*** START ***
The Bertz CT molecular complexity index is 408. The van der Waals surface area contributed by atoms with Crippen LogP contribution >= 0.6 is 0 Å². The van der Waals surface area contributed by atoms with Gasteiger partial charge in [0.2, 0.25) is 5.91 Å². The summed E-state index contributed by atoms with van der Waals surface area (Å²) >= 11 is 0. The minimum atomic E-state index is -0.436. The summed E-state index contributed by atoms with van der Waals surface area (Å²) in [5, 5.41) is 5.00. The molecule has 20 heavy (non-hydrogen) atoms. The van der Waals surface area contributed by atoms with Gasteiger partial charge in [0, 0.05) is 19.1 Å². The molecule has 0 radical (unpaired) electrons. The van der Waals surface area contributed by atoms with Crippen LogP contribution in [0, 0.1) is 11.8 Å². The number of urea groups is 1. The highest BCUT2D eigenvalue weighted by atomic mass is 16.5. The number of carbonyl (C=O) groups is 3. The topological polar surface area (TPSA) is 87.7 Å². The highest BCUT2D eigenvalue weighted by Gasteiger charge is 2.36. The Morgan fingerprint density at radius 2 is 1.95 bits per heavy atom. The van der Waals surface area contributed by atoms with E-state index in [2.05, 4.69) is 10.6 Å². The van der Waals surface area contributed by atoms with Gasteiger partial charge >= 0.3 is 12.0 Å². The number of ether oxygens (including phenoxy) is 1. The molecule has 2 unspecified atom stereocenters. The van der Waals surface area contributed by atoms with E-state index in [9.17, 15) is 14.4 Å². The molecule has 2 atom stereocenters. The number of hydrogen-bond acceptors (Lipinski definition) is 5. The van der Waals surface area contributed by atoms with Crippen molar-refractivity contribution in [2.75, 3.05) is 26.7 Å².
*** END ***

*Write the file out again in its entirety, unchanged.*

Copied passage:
The Bertz CT molecular complexity index is 408. The van der Waals surface area contributed by atoms with Crippen LogP contribution >= 0.6 is 0 Å². The van der Waals surface area contributed by atoms with Gasteiger partial charge in [0.2, 0.25) is 5.91 Å². The summed E-state index contributed by atoms with van der Waals surface area (Å²) >= 11 is 0. The minimum atomic E-state index is -0.436. The summed E-state index contributed by atoms with van der Waals surface area (Å²) in [5, 5.41) is 5.00. The molecule has 20 heavy (non-hydrogen) atoms. The van der Waals surface area contributed by atoms with Gasteiger partial charge in [0, 0.05) is 19.1 Å². The molecule has 0 radical (unpaired) electrons. The van der Waals surface area contributed by atoms with Crippen LogP contribution in [0, 0.1) is 11.8 Å². The number of urea groups is 1. The highest BCUT2D eigenvalue weighted by atomic mass is 16.5. The number of carbonyl (C=O) groups is 3. The topological polar surface area (TPSA) is 87.7 Å². The highest BCUT2D eigenvalue weighted by Gasteiger charge is 2.36. The Morgan fingerprint density at radius 2 is 1.95 bits per heavy atom. The van der Waals surface area contributed by atoms with E-state index in [2.05, 4.69) is 10.6 Å². The van der Waals surface area contributed by atoms with Gasteiger partial charge >= 0.3 is 12.0 Å². The number of ether oxygens (including phenoxy) is 1. The molecule has 2 unspecified atom stereocenters. The van der Waals surface area contributed by atoms with E-state index in [9.17, 15) is 14.4 Å². The molecule has 2 atom stereocenters. The number of hydrogen-bond acceptors (Lipinski definition) is 5. The van der Waals surface area contributed by atoms with Crippen molar-refractivity contribution in [2.75, 3.05) is 26.7 Å².